You only have a centenary once, so CONMEBOL celebrated with a massive party. And while Copa America Centenario was the largest ever, still one in three stadium seats remained empty.
It was a brilliant tournament to watch, even if the final game proved disappointing after the build-up by Chile and Argentina. But, as usual, we’re not here to talk about football itself. It was always expected to be the largest Copa America in history by stadium capacity and attendance. After all, 10 giant American football stadiums were ready with no infrastructural spending needed. What remained to be seen was whether they would be full. Here’s the answer.
During this unique, expanded tournament there were 32 games played, each watched by 46,370 people on average. That’s far more than last year in Chile (25,227), also better than the Argentinian and Venezuelan editions of 2011 and 2007, respectively. Although, worth noting, the 2007 tournament didn’t fall far behind with 40,393 per game.
By far the most numerous supporters were those from… no, not the host nation of USA. In fact, the US only sold out 2 of their 6 games, also having 2 fixtures with 40-50% seats empty.
It was Mexico who were supported most impressively, breaking the record for attendance at 83,263 during the group game against Jamaica. Of course the southern neighbours were lucky to have all fixtures played in states close to the border and with large Mexican diasporas, California, Arizona and Texas.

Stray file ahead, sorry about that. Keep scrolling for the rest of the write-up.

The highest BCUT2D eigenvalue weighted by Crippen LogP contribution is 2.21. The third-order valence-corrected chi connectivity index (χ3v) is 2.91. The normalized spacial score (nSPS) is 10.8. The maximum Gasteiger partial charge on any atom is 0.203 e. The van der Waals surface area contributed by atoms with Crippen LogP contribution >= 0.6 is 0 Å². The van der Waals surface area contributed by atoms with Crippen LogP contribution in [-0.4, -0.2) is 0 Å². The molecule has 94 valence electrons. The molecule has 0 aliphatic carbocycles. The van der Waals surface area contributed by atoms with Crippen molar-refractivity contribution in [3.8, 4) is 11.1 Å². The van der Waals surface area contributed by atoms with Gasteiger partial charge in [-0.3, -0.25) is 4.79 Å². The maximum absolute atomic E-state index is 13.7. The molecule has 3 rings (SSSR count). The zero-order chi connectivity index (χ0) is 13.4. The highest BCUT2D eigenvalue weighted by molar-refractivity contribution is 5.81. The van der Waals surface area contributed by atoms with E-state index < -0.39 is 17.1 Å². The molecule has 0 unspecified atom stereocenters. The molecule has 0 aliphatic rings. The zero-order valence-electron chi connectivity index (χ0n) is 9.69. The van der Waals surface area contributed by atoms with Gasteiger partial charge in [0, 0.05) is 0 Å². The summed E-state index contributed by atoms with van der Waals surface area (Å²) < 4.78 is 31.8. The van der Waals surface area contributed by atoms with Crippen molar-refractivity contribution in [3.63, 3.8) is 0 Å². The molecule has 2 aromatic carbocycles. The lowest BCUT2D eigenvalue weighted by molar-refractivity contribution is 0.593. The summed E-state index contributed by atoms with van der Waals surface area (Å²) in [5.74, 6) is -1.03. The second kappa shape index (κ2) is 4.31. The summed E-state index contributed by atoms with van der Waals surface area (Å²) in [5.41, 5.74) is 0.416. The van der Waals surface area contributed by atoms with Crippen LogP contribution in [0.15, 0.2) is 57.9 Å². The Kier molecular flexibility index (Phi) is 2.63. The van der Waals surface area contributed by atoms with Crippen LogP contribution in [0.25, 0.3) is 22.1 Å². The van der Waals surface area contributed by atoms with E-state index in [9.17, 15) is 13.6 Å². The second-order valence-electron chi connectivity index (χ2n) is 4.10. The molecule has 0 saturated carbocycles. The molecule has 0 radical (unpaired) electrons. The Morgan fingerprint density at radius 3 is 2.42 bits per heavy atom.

Cause for concern, too
Average crowds are record-breaking, the total attendance is as well. With 1,483,855 people in attendance, this June’s Copa outgrew any previous editions, drawing almost as many people as the 2015 and 2011 editions combined!
Still, the potential was far larger. By our count (based on official, though certainly not 100% accurate capacities) there were roughly 2,254,362 tickets available for sale, which means only some 66% were taken. The average crowd of 46,370 doesn’t look equally impressive when the average capacity stands at 70,745 seats. Only 7 out of 32 games were either sold out or nearly sold out (with a 4,000 tolerance).
Of course the attendance wasn’t only up to fans. While we’re a Polish website, even we received messages indicating that the ticket prices are outrageous. And indeed they were, when a group stage entrance fee was set at $50. For the Argentina-Chile classic? Sure. But for Panama-Bolivia? Forget it, especially in a country where locals aren’t all in love with soccer just yet.
Overall of course the tournament ended with success, especially when we take into account last year’s corruption scandal involving key officials of CONMEBOL and CONCACAF who were allegedly involved in bribery regarding television rights for the Copa. For a moment Copa Centenario was even in doubt as a whole, so getting as many people to watch games is what the centenary celebration deserved.